This serves multiple purposes - it helps clean your toddler’s hands faster, it gets them used to washing up after a meal, and it distracts them with something fun while you gently wash their face. They may be more likely to come to the table because they see the end of mealtime as a fun thing!
Our Toddler Course is full of tons of feeding therapy and nutrition techniques like these that will help you feel great about feeding your family. No more mealtime battles, no more begging or bribing, no more frustration around food.
You’ll receive access to our course indefinitely (as long as we’re selling/hosting them) and you can go back and watch them as often as you’d like. Read the feedback our clients have given us about the course - we look forward to helping your family as well!
Do you have a child that wants to be independent? Perhaps your child is also becoming more selective about foods. Guess what? You can utilize their desire to do things themselves in a positive way to promote successful mealtimes!
Foodie Judy here, back for another feeding therapy installment! Incorporating a motor skill into the eating process can be a great way to interest children in food - kids are more inclined to eat what they created! Plus, children are hard-wired to practice, practice, practice until they master a skill, so even if they’re initially uninterested in eating a cutie mandarin segment (a wet, squishy food) when served, suddenly it’s a fun food to eat when they get to peel it.
We love serving cuties because they’re inexpensive, a perfect size for little hands, and contain a lot of vitamin C - important in absorbing iron! This is a great activity for kids 18+ months, as they start to utilize more bilateral coordination at that age (one hand holds the object, the other does the work). This skill is important for so many tasks as they get older, including playing instruments, cooking and creating artwork.
Here's the steps for teaching your child to peel a cutie:
If your child struggled to peel the cutie peel, start by having them pull apart the segments first. Get the peel started so they can more easily continue peeling it off. Check out Megan’s daughter Mia practice this exercise by swiping through this Instagram post. She happened to really want to eat the cutie because it’s a favorite food, but notice that she was adamant that she peeled it herself. The last video is my favorite. Show your kids the videos and try it together!
Here are some developmental goals of this activity:
Need more help with a picky eater? Check out our toddler course!
Have you heard of coconut butter, also known as coconut cream? It is made from pureed coconut and is similar to coconut milk - but it’s thicker and higher in calories! Coconut cream is made from 4 parts coconut and 1 part water, whereas coconut milk is 1 part coconut, 1 part water.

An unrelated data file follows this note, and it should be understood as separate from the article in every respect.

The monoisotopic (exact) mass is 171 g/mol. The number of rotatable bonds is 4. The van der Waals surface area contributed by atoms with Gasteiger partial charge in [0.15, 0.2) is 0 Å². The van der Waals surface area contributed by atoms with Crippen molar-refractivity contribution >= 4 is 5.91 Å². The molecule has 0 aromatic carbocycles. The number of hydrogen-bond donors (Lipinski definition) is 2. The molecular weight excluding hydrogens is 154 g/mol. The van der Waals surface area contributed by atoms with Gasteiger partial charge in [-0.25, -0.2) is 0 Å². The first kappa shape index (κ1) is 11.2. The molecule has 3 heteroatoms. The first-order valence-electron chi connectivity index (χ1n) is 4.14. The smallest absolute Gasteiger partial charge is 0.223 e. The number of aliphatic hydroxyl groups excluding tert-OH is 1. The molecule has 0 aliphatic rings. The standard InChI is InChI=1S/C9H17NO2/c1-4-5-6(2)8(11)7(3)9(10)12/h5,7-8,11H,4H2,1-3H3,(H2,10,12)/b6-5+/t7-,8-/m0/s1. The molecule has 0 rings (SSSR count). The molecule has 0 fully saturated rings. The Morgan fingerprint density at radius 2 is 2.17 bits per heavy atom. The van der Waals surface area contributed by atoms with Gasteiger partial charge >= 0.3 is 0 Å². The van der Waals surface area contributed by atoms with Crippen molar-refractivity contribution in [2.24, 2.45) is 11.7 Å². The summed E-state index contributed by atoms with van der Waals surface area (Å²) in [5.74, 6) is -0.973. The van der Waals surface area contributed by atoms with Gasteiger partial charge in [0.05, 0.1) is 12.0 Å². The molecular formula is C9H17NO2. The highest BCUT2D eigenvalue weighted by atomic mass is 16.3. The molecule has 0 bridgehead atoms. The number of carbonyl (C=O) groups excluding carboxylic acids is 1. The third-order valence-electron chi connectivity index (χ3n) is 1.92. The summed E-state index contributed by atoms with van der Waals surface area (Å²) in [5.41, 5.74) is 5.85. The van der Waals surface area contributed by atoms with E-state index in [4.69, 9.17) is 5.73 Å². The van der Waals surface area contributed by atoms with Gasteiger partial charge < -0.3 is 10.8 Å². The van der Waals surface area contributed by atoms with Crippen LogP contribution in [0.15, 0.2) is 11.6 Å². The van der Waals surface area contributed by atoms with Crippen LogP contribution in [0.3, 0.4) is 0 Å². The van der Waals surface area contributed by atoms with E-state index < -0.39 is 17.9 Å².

One tablespoon has 100 calories, so it’s an energy-dense food that’s great for babies, toddlers and kids, especially if they are struggling in the growth department and their pediatrician has recommended more high-calorie foods. This is the only time you’ll see us mention calories - simply just for comparison when talking about adding more calories to your child’s diet if needed for growth or medical issues. We do not recommend counting your child’s calories unless specifically indicated by your doctor or dietitian.
Coconut cream is a great way to add calories - and flavor - to your tot's diet:
Coconut is a great source of lauric acid, which has anti-inflammatory compounds, and it’s a delicious, satisfying option for those with dairy, nut, or soy allergies. I got this Nutiva brand at Sprouts, but there are many different brands you can try.
Fork and Beans has a delicious vegan fudge using coconut butter that’s awesome for those who can’t tolerate dairy:
In a heavy saucepan over low heat, melt chips with coconut cream, non-dairy milk, and salt. Remove from heat. Stir in nuts if desired and vanilla.
Spread evenly into wax paper-lined small square pan. Place more chopped nuts on top if desired. If using nut/seed butter, drizzle it over the fudge.
Chill 2 hours or until firm. Turn fudge onto cutting board, peel off paper and cut into squares. Store covered in fridge.
Thanksgiving is a time to gather family and friends and share a delicious meal. You envision a table full of loved ones - or perhaps just your small family - and enjoying favorite dishes from recipes that have been passed down for generations.
Unfortunately, it's not always how Thanksgiving (or other holiday dinners) work. For parents with picky eaters, Thanksgiving may be stressful as you anticipate comments what family members will say about your kid's eating habits (and what they imply about your parenting). Perhaps you're doing Baby-led Weaning (infant self-feeding) and you worry that loved ones will not understand how your baby eats. The sights and the aroma’s might be completely delicious to adults, but for many children, especially picky eaters or children with special needs or allergies, this meal can cause stress to the whole family.
Remember, flexibility is important with all things, especially children and holidays.
We've laid out some strategies for keeping Thanksgiving fun and low-stress with your BLW baby or selective kiddo.
Tips for self-feeding babies.
Tips for selective eaters.